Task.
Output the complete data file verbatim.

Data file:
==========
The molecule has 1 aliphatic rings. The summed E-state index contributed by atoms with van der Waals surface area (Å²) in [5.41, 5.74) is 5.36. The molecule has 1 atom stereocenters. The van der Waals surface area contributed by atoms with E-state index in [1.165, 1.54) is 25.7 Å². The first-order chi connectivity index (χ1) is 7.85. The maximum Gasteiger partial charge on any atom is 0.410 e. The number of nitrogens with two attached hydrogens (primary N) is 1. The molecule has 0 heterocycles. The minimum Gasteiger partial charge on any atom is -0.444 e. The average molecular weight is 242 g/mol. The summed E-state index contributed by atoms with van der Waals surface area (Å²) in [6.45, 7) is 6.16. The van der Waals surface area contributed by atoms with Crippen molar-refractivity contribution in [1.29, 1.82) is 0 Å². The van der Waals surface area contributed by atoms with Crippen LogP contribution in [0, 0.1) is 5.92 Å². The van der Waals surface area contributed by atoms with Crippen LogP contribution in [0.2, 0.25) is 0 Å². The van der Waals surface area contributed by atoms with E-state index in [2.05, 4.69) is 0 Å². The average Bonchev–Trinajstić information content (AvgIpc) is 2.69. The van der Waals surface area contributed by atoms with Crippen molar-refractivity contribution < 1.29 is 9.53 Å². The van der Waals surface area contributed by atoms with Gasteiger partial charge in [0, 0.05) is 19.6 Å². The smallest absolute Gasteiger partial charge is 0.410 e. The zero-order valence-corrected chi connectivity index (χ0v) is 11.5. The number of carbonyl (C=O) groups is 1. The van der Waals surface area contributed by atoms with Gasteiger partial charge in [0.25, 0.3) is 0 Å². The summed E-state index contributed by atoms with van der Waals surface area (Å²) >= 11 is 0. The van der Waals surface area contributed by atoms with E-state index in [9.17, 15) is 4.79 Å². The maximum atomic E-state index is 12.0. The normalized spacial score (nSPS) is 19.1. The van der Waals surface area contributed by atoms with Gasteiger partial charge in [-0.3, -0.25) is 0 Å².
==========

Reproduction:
The molecule has 1 aliphatic rings. The summed E-state index contributed by atoms with van der Waals surface area (Å²) in [5.41, 5.74) is 5.36. The molecule has 1 atom stereocenters. The van der Waals surface area contributed by atoms with E-state index in [1.165, 1.54) is 25.7 Å². The first-order chi connectivity index (χ1) is 7.85. The maximum Gasteiger partial charge on any atom is 0.410 e. The number of nitrogens with two attached hydrogens (primary N) is 1. The molecule has 0 heterocycles. The minimum Gasteiger partial charge on any atom is -0.444 e. The average molecular weight is 242 g/mol. The summed E-state index contributed by atoms with van der Waals surface area (Å²) in [6.45, 7) is 6.16. The van der Waals surface area contributed by atoms with Crippen molar-refractivity contribution in [1.29, 1.82) is 0 Å². The van der Waals surface area contributed by atoms with Crippen LogP contribution in [0, 0.1) is 5.92 Å². The van der Waals surface area contributed by atoms with Crippen LogP contribution in [0.2, 0.25) is 0 Å². The van der Waals surface area contributed by atoms with E-state index in [2.05, 4.69) is 0 Å². The average Bonchev–Trinajstić information content (AvgIpc) is 2.69. The van der Waals surface area contributed by atoms with Crippen molar-refractivity contribution < 1.29 is 9.53 Å². The van der Waals surface area contributed by atoms with Gasteiger partial charge in [0, 0.05) is 19.6 Å². The smallest absolute Gasteiger partial charge is 0.410 e. The zero-order valence-corrected chi connectivity index (χ0v) is 11.5. The number of carbonyl (C=O) groups is 1. The van der Waals surface area contributed by atoms with Gasteiger partial charge in [0.25, 0.3) is 0 Å². The summed E-state index contributed by atoms with van der Waals surface area (Å²) >= 11 is 0. The van der Waals surface area contributed by atoms with E-state index in [9.17, 15) is 4.79 Å². The maximum atomic E-state index is 12.0. The normalized spacial score (nSPS) is 19.1. The van der Waals surface area contributed by atoms with Gasteiger partial charge in [-0.3, -0.25) is 0 Å².